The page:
Imperfection, Practice, Self-Care, Songwriting

The Weekly Plan

These days, it seems, I’m always juggling just a bit more than I can handle. If I happen to have some free time, I like to fill it with more things. I know this isn’t quite optimal. I’m a human being, not the terminator. I need time to rest, relax and let go to be at my best. 

I also know when I’m resting the things I’ve been focused on start to gel and connect in my mind. New ideas arise when they have time to mulch and grow. 

So when I heard Jordan Harbinger talk on the Essentialism podcast about his weekly planning I was very interested. At the end of each week, by Sunday night, he blocks out time in the next week. He includes blocks for free time, rest, chatting with people, and family. He also uses fifteen minute blocks which seems reasonable to me. Sometime last year I had read “Atomic Habits” which talked logging everything I do to the minute. I undertand the point, but it was a big commitment, and a little overwhelming. A fifteen minute block is closer to a bite size morsel, an amuse bouche of time. Not too big, not too small.   

This is all well and good. But of course I’ve tried planning out my weeks in advance before. Who hasn’t? So what’s new as I’m approaching it this time? 

I have a better awareness of a habit I have for turning schedules into a cudgel or stockade. Something to both lock myself into and beat myself with, which I know does not work.  

What I’m suspicious will work, is more bite size morsels, this time for the planning itself. Something to start off this new habit that can be done easily. Something bite sized schedule-wise could be to simply simply planning out the first hour each day, or even the first fifteen minutes. The idea here is to get in the habit of sitting down and doing some scheduling each week, and to grow the habit from there.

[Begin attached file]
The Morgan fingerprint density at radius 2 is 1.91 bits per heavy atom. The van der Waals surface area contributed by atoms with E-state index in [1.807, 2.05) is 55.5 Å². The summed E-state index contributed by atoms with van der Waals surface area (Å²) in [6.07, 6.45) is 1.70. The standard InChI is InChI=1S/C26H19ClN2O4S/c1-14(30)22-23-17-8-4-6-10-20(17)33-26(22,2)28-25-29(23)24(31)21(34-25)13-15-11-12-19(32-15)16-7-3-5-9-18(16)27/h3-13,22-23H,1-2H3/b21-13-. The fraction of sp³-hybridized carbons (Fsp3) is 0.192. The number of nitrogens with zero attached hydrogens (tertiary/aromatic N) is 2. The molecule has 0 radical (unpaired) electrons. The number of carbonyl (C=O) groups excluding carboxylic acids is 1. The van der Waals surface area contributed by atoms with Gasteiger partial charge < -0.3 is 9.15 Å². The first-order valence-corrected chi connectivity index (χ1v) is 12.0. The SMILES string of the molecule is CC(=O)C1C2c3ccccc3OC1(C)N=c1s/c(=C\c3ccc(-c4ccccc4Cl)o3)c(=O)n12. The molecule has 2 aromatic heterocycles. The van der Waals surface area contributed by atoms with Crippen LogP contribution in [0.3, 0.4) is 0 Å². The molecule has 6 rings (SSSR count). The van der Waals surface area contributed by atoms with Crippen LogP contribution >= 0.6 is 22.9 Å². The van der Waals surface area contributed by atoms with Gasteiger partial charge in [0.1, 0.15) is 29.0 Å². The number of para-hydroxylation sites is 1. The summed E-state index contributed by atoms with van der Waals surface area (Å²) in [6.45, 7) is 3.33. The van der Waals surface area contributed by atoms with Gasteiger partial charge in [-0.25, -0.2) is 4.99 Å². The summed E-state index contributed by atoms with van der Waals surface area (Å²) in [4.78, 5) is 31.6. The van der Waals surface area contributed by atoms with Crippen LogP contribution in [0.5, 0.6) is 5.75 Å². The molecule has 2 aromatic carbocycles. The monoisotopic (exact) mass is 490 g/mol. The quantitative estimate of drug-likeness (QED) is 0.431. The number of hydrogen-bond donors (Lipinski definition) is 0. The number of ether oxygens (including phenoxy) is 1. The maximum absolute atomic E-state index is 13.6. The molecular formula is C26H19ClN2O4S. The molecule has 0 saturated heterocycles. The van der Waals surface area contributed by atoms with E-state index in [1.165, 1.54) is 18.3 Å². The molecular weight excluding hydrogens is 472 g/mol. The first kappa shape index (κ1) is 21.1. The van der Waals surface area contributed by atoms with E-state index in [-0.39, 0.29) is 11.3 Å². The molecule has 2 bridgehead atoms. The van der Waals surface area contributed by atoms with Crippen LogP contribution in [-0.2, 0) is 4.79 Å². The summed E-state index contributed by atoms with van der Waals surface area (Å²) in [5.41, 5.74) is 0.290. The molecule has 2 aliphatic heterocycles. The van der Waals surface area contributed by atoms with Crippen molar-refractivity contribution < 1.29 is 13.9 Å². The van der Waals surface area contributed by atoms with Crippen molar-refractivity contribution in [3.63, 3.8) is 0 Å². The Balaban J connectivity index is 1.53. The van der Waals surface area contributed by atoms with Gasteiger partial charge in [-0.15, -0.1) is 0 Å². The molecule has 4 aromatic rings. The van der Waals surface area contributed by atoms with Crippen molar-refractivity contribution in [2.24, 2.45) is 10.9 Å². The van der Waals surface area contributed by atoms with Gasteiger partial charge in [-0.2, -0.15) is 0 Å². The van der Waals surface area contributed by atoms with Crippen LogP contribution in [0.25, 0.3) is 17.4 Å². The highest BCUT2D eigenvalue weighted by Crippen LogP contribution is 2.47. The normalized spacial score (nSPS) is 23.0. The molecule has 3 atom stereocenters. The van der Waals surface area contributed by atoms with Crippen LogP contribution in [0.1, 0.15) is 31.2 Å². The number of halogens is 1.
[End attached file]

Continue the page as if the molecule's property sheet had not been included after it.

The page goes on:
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Music Theory, Songwriting, The Muse, Writing

Saturday Songwriting: I Needed a Myth

Sometimes things can be virtually the same, even though they look pretty different. That’s the case with the C and G chords on the guitar. They are built in the same way, but use different notes. Also, their fingering on the fretboard appears pretty different because of the how the guitar is tuned.  

This week, why not play around with just the G and C chord in a song? 

What happens if you only use two chords, G & C major, in a song anyway? Some thoughts that may or may not be useful to you if you decide to use just these two chords: 

1) There are five notes in these two chords.  C, E G, B, and D, which are Do, Mi, Sol, Ti, and Re, in Solfege.  

2) These two chords share only one note, G, or Sol. 

What happens when you use a note in the melody that’s in the chord, what about one that isn’t? 

What happens when you use a note that isn’t in either chord, but is in a scale the chords share? (This might be F, or A (Fa or La) in the key of C.  (In the key of G, the notes would be A or F#, (La or Fi in solfege) 

Stretching things a bit further—what if you were to write a melody in the the relative minor of one of these chord (Am for C, or Em for G) 

These are all just questions and experiments. If you like, work with one that feels comfortable to you. Simply playing around with only two chords could be plenty.   

The Prompt:

Here’s a link to Ann James Massey’s “The Connoisseur”

The Musical Idea:

Here’s a downloadable pdf of the worksheet above: